AGM batteries have high coldcranking amperages and hold a charge for a much longer time. There is no liquid acid in an AGM battery. They never need liquid added, are maintenance-free, are non-spillable, and they can be mounted in any angle except completely upside-down.
They do contain vents which are normally closed, but should the battery be overcharged and internal pressure build up, the vents open to release it. This is a very rare occurrence; however, and today’s maintenancefree AGM batteries are highly recommended, as they are better in every way than the traditional flooded lead-acid batteries they replace.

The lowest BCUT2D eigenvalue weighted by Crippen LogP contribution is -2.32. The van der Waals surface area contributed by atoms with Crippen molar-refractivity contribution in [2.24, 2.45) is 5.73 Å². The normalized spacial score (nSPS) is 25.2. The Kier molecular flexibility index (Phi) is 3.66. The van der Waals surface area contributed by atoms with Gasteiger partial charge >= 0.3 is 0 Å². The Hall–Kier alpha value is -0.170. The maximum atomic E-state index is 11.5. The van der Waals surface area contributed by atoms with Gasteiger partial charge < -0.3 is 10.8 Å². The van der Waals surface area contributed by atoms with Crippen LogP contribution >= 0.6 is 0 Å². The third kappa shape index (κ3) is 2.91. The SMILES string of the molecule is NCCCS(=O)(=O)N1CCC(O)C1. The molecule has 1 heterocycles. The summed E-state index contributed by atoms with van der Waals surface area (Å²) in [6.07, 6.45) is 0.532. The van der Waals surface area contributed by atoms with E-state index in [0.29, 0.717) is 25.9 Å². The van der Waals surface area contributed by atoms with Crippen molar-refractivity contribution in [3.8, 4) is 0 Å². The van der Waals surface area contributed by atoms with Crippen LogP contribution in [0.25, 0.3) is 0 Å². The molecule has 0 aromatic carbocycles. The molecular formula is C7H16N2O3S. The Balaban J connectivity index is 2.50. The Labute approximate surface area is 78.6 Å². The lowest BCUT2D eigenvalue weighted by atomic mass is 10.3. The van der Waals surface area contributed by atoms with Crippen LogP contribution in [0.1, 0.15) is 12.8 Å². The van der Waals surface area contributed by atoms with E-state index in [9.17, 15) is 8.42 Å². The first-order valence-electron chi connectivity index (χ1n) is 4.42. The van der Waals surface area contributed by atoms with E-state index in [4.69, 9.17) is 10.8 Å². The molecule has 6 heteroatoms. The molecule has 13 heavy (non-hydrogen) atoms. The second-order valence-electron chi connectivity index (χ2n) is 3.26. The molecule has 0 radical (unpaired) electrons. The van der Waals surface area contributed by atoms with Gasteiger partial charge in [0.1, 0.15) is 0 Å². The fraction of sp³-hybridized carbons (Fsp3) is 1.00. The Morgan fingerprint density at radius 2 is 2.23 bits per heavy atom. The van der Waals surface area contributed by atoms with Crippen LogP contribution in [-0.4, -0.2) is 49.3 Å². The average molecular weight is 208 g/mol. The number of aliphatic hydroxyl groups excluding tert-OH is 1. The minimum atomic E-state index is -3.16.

Another area of importance for saving power is the starter. I run a Powermaster XS Torque Starter. Not only does it take up less space (giving me more header clearance) but with its aluminum case, it weighs only 8 pounds—about half the weight of a normal heavy-duty starter.
Remember, less weight means quicker ETs. Research has shown that 100 pounds equals approximately .10 second in ET. By being smaller in size and farther away from the engine block and exhaust headers, the starter doesn’t soak up as much heat. Therefore, its tolerances are maintained much better and it starts the engine more easily when the engine temperature is higher, raising compression. It has 200 ft-lbs of cranking power and uses a 4.4:1 gear reduction design to be able to get the job done, even with engines pushing up to 18:1 compression ratio.